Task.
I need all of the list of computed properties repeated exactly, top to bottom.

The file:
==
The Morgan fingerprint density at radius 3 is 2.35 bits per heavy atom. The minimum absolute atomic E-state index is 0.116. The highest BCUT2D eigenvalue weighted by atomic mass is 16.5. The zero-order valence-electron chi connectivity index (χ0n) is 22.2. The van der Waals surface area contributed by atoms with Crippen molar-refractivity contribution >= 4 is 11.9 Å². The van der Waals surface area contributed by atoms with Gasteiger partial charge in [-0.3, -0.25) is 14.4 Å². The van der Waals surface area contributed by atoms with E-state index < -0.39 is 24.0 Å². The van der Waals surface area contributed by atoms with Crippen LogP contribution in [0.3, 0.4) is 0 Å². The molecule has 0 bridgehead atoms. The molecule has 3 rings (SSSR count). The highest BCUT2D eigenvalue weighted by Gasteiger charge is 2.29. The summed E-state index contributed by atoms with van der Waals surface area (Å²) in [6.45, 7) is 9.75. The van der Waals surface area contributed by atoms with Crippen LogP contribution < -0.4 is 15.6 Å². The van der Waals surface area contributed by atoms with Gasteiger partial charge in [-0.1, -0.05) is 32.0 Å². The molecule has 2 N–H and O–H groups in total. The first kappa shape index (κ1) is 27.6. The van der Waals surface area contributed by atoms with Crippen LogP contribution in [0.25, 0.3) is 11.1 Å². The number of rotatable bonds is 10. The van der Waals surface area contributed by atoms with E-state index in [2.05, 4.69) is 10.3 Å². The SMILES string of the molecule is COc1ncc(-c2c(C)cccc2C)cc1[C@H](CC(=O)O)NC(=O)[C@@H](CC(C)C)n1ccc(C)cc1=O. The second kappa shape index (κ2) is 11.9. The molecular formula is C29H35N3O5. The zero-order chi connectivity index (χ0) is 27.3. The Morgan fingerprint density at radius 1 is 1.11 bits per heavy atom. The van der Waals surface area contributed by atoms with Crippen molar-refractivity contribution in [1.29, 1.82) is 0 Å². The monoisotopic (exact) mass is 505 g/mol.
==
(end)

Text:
The Morgan fingerprint density at radius 3 is 2.35 bits per heavy atom. The minimum absolute atomic E-state index is 0.116. The highest BCUT2D eigenvalue weighted by atomic mass is 16.5. The zero-order valence-electron chi connectivity index (χ0n) is 22.2. The van der Waals surface area contributed by atoms with Crippen molar-refractivity contribution >= 4 is 11.9 Å². The van der Waals surface area contributed by atoms with Gasteiger partial charge in [-0.3, -0.25) is 14.4 Å². The van der Waals surface area contributed by atoms with E-state index < -0.39 is 24.0 Å². The van der Waals surface area contributed by atoms with Crippen LogP contribution in [0.3, 0.4) is 0 Å². The molecule has 0 bridgehead atoms. The molecule has 3 rings (SSSR count). The highest BCUT2D eigenvalue weighted by Gasteiger charge is 2.29. The summed E-state index contributed by atoms with van der Waals surface area (Å²) in [6.45, 7) is 9.75. The van der Waals surface area contributed by atoms with Crippen LogP contribution < -0.4 is 15.6 Å². The van der Waals surface area contributed by atoms with Gasteiger partial charge in [-0.1, -0.05) is 32.0 Å². The molecule has 2 N–H and O–H groups in total. The first kappa shape index (κ1) is 27.6. The van der Waals surface area contributed by atoms with Crippen LogP contribution in [0.25, 0.3) is 11.1 Å². The number of rotatable bonds is 10. The van der Waals surface area contributed by atoms with E-state index in [2.05, 4.69) is 10.3 Å². The SMILES string of the molecule is COc1ncc(-c2c(C)cccc2C)cc1[C@H](CC(=O)O)NC(=O)[C@@H](CC(C)C)n1ccc(C)cc1=O. The second kappa shape index (κ2) is 11.9. The molecular formula is C29H35N3O5. The zero-order chi connectivity index (χ0) is 27.3. The Morgan fingerprint density at radius 1 is 1.11 bits per heavy atom. The van der Waals surface area contributed by atoms with Crippen molar-refractivity contribution in [1.29, 1.82) is 0 Å². The monoisotopic (exact) mass is 505 g/mol.